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Twisting Her Way Out

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Winner of OutSmart’s Coming Out Essay Contest, Melanie Pang finds coming out an ongoing process.

By Melanie Pang

MelaniePang
Melanie Pang

To celebrate National Coming Out Day,

OutSmart collaborated with the University of Houston students, asking them last month to share their coming out stories. Several students submitted entries, but OutSmart staff agreed that c’s story stood out as exceptional.

A resident of Missouri City, Melanie, 22, is a junior at UH, majoring in journalism with a minor in GLBT studies. For the past two years she has served as president of GLOBAL, the campus’ social, political, and support organization for the gay, lesbian, bisexual, and transgender community and its supporters.

Here is a cross that I willingly bear, this paradox in which being with her sets me free and binds me all at once. Be myself, but not the self people in Montrose see on a Saturday night, not the self that feels free. Show the other self, the other you, the accepted you, the half-truth. Though no one is physically holding me captive, it can often feel like part of my life is in a chest with the key placed inside the lock, ready to be turned at any moment.

At times, I feel as though I come out of closets constantly. In some ways I can “out” myself at will as someone, for example, who has unconventional views of religion, without breaking a sweat. But when I told my sister that I had been dating another girl for over a year, I was nothing but sweaty palms and dry throat as I bypassed breaking a sweat and went right to pouring tears.

My sister’s response: “This is just a phase, right?” Eventually, she reassured me of her love and support. That was only one of many “coming out” episodes. The choice to come out comes up daily. It is ongoing. The choice to come out belongs to the individual, and it’s a course that becomes even trickier knowing I’m a work in progress, that my sexuality is fluid.

I’ve been told before that I don’t “look gay.” The woman at the office desk who made the observation referred to the fact that I don’t appear to be “butch, like other lesbians.” After a casual conversation on GLBT diversity, I reassured her that there is no way to know a person’s orientation from appearances, and she seemed to be enlightened—not fully accepting, but understanding, which I took to be a baby-step, but a step forward nonetheless.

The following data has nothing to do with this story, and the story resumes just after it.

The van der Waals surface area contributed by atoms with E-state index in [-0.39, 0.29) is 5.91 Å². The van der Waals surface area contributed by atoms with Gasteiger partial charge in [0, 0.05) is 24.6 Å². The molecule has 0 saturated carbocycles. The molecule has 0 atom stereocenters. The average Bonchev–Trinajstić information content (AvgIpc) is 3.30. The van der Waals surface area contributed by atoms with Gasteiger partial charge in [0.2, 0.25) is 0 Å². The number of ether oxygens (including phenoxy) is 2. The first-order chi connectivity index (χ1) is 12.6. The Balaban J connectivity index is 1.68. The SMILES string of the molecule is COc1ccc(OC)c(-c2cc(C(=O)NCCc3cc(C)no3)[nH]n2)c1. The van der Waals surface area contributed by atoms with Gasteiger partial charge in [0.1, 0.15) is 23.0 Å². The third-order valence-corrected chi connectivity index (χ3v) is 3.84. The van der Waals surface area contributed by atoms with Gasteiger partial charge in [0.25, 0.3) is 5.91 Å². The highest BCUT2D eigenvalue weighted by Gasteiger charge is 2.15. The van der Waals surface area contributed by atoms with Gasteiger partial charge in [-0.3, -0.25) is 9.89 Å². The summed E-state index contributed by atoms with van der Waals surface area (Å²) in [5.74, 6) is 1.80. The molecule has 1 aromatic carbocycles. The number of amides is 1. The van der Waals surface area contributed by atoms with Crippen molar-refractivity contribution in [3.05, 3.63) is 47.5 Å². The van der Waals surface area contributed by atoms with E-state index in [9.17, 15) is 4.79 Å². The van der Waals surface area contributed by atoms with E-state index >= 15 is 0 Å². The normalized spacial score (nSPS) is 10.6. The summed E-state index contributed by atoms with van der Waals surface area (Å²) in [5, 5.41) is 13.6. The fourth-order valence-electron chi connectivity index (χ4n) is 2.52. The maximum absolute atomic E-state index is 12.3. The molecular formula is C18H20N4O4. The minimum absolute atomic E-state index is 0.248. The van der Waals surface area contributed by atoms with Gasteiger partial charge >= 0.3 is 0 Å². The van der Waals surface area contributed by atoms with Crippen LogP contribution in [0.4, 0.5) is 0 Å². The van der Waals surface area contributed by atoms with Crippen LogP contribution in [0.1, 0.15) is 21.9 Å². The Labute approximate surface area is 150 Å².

On a plane to San Francisco this past summer, I sat next to a lovely young woman and her baby daughter. The woman asked me, “So, what are you going to California for?” I froze for a split second and then remembered that I would probably never see this woman again, so what could it hurt? Sure, I may have to sit with her for the duration of the flight, but there was nothing I had to lose by being honest.

“I’m going to San Francisco for Pride weekend,” I said.

I wish I could say that I am prepared or willing to find out what it would be like to come out to my mother, but as for now, I’m content with trying to avoid a heart attack and breaking what was once a solid mother-daughter relationship. Part of me wonders, Would she be more angry knowing that I’ve kept this from her all this time? Has she already figured it out? Still, my heart aches to tell her, to let her know she can be proud of her daughter for more than who she loves. I cannot fathom breaking my own mother’s heart while completing my own.

As the youngest of four children, I was teased relentlessly by my two brothers about my fear of the dark. Too small to wrestle and too young to take offense to sarcasm, I would often find myself twisting, pulling, and banging on doors that had been barricaded by a piece of furniture or held shut by the weight and twisted wrist of a snickering older brother. My hands burned from clutching the doorknob; my pride hurt from the laughter at my nearly vain attempts to get out of the scary unknown.

On the verge of tears and desperate to get out, I would often lie in wait until busting the door open once they had dropped their guard or be ready to defend myself against the Boogey Man or a ghost. My siblings didn’t have a code word, like “uncle” or “mercy,” but even then I probably would have been too stubborn to use it. I was determined to get out of that closet, both figuratively and metaphorically. No longer afraid of the dark, I came out—on my own terms and not because anybody let me.

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